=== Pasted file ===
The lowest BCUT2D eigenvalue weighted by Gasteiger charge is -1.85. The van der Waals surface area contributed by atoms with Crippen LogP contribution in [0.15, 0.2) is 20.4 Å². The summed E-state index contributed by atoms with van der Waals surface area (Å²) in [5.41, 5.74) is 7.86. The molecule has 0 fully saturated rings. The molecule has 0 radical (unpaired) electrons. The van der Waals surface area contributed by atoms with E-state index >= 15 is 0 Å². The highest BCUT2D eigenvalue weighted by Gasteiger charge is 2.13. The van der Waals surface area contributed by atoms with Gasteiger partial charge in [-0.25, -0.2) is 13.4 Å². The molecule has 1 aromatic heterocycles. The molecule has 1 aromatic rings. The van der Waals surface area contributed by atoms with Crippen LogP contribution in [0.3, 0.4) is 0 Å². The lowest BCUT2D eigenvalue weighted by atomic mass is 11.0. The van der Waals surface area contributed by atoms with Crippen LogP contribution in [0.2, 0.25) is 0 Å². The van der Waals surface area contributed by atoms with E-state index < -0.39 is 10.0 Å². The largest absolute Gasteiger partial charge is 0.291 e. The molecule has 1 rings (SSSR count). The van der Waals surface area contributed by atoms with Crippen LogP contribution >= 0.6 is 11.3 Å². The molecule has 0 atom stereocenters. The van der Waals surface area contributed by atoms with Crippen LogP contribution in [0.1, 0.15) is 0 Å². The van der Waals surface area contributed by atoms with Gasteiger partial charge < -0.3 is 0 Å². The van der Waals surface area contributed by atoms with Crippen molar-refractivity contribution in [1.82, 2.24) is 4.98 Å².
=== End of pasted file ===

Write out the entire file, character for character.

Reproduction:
The lowest BCUT2D eigenvalue weighted by Gasteiger charge is -1.85. The van der Waals surface area contributed by atoms with Crippen LogP contribution in [0.15, 0.2) is 20.4 Å². The summed E-state index contributed by atoms with van der Waals surface area (Å²) in [5.41, 5.74) is 7.86. The molecule has 0 fully saturated rings. The molecule has 0 radical (unpaired) electrons. The van der Waals surface area contributed by atoms with E-state index >= 15 is 0 Å². The highest BCUT2D eigenvalue weighted by Gasteiger charge is 2.13. The van der Waals surface area contributed by atoms with Gasteiger partial charge in [-0.25, -0.2) is 13.4 Å². The molecule has 1 aromatic heterocycles. The molecule has 1 aromatic rings. The van der Waals surface area contributed by atoms with Crippen LogP contribution in [0.3, 0.4) is 0 Å². The lowest BCUT2D eigenvalue weighted by atomic mass is 11.0. The van der Waals surface area contributed by atoms with Crippen LogP contribution in [0.2, 0.25) is 0 Å². The van der Waals surface area contributed by atoms with E-state index < -0.39 is 10.0 Å². The largest absolute Gasteiger partial charge is 0.291 e. The molecule has 1 rings (SSSR count). The van der Waals surface area contributed by atoms with Crippen LogP contribution >= 0.6 is 11.3 Å². The molecule has 0 atom stereocenters. The van der Waals surface area contributed by atoms with Crippen LogP contribution in [0.1, 0.15) is 0 Å². The van der Waals surface area contributed by atoms with Gasteiger partial charge < -0.3 is 0 Å². The van der Waals surface area contributed by atoms with Crippen molar-refractivity contribution in [1.82, 2.24) is 4.98 Å².